When the summer temperatures inevitably soar, the residents of Shanghai know that an early start is the only way to go about their business without fear of heatstroke. It’s a habit energetic visitors should consider adopting, since whilst most museums and galleries don’t open until mid-morning, some of the city’s most endearing neighborhoods are up and moving hours earlier. Ready to dive in? Check out a few of our favorite early morning Shanghai endeavors below.
Hands down the best people watching in the entire city, Lu Xun Park in Hongkou is entirely untroubled by tourists and is in full, riotous swing well before 7 a.m. in the warmer months. As well as ubiquitous Tai Chi troupes, expect an impressive array of talents to be on show, from weight lifting to swordplay and ballroom dancing – all set to a soundtrack provided by enthusiastic accordion players and saxophonists. A quirky slice of local life that is genuinely uplifting to behold. Lu Xun Park is located at 2288 Sichuan North Road in Hongkou District, and is open from 6 am-11 pm.
Meet the ‘Four Heavenly Kings’
Only a truly food-obsessed city would coronate its morning meal, surely? That’s how locals refer to four street eats that reign supreme at breakfast: doujiang (soy milk), youtiao (fried dough sticks), cifantuan (sticky rice balls) and dabing (sesame seed pancakes). Trendy upscale brekkie spots seem to be all the rage these days, but here at Bespoke we stick to resolutely old school A Wen near Xintiandi. It’s open 24 hours and does each of these classics perfectly.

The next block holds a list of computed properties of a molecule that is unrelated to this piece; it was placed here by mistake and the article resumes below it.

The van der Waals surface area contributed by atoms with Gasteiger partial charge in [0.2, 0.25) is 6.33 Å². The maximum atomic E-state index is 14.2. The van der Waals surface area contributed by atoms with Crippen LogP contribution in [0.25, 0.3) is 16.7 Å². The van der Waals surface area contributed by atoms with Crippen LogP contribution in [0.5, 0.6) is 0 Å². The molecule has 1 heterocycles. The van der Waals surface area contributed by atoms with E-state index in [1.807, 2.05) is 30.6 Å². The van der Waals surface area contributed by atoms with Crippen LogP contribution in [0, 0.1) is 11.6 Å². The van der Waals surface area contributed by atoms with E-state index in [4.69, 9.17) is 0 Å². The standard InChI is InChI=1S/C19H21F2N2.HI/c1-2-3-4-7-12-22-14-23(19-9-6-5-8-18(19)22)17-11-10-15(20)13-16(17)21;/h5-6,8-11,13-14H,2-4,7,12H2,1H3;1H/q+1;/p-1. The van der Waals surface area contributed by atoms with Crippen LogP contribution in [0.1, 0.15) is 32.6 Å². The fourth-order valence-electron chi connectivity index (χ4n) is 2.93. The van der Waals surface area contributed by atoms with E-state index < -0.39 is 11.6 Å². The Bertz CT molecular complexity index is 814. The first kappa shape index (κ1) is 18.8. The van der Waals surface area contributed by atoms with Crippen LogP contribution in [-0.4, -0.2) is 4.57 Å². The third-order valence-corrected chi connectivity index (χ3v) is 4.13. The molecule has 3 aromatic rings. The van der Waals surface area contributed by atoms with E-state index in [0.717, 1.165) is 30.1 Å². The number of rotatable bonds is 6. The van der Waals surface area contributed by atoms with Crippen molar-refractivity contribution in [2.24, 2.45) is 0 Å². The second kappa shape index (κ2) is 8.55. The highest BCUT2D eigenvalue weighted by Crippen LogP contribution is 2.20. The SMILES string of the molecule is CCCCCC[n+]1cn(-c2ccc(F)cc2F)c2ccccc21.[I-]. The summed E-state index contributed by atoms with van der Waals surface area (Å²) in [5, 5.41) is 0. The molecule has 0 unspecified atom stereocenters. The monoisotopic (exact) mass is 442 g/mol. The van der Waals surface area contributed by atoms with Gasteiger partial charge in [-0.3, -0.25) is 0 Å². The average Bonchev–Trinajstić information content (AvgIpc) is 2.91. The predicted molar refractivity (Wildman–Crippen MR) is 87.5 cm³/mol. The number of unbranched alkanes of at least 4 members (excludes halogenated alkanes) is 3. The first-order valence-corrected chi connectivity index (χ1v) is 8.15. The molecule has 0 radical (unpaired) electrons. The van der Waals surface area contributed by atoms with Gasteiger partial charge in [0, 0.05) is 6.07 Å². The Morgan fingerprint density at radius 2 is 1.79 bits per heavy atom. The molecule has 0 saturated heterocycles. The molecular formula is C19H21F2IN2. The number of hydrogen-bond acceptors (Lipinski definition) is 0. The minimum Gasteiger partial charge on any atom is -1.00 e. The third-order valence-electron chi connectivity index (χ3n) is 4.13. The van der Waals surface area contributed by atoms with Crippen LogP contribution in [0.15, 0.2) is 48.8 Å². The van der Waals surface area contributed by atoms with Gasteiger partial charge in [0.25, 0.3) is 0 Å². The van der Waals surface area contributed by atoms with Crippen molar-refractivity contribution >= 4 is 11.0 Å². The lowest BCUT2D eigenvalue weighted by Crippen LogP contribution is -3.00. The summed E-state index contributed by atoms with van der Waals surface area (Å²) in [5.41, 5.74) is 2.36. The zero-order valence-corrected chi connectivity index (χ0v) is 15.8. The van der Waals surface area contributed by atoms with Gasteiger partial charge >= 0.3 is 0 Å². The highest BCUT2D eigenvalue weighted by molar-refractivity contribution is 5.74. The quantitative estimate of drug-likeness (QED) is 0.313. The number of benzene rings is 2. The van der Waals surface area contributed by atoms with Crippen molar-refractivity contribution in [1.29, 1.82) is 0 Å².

A Wen 251 Xizang South Road (near Taoyuan Road). Open 24 hours.
Get Your (Hidden) Temple On
Tourist magnets Jade Buddha Temple and Jing’an Temple start selling their pricey entrance tickets at a tardy 9 a.m., but Shanghai’s smaller places of worship start much earlier. We especially like tiny-but-active Fazangjiang Si, a Buddhist temple that hides in plain sight just a short stroll from Xintiandi. Opening bright and early at 7 a.m., no entrance ticket is required here. Like most temples in this town, it has ancient origins but has seen extensive restoration, but the serene atmosphere and friendly local crowd make this a fine place to get a sense of Chinese Buddhism today.
Fazangjiang Temple 271 Ji’an Road (near Fuxing Middle Road). Open 7am-4pm.
Explore a ‘Wet Market’
Every neighborhood in Shanghai has at least one produce market bursting with mountains of fresh veggies. Sure, they’re open in the afternoon, but savvy locals will head their first thing to ensure they get the (literal) pick of the crop. Prepare for an education in Chinese food and to encounter mystifying vegetables of every shape, size and color imaginable. Most markets open by 6am, and invariably have snack vendors selling ready-made goodies like baozi (steamed dumplings) or fresh soy milk that are perfect for breakfast on the go. Ask around for your nearest market, or head to Bespoke’s small but well stocked local at Julu Lu.
Julu Vegetable Market 39 Julu Road (near Xiangyang North Road). Open 6am – late afternoon.
Sunrise on the Bund
Shanghai’s most famous sight isn’t constrained by opening hours so you can head whenever you please. If you’re aiming to see the sun come up over that iconic Pudong skyline you’ll need to arrive as early as 4.30am in June, but if that’s just too much of an ask then any time before 8am offers great light and an empty esplanade for fantastic photo ops. Bonus points if you can snap a bunch of ladies dancing with red fans – aka the front cover of every Shanghai guidebook since time began!
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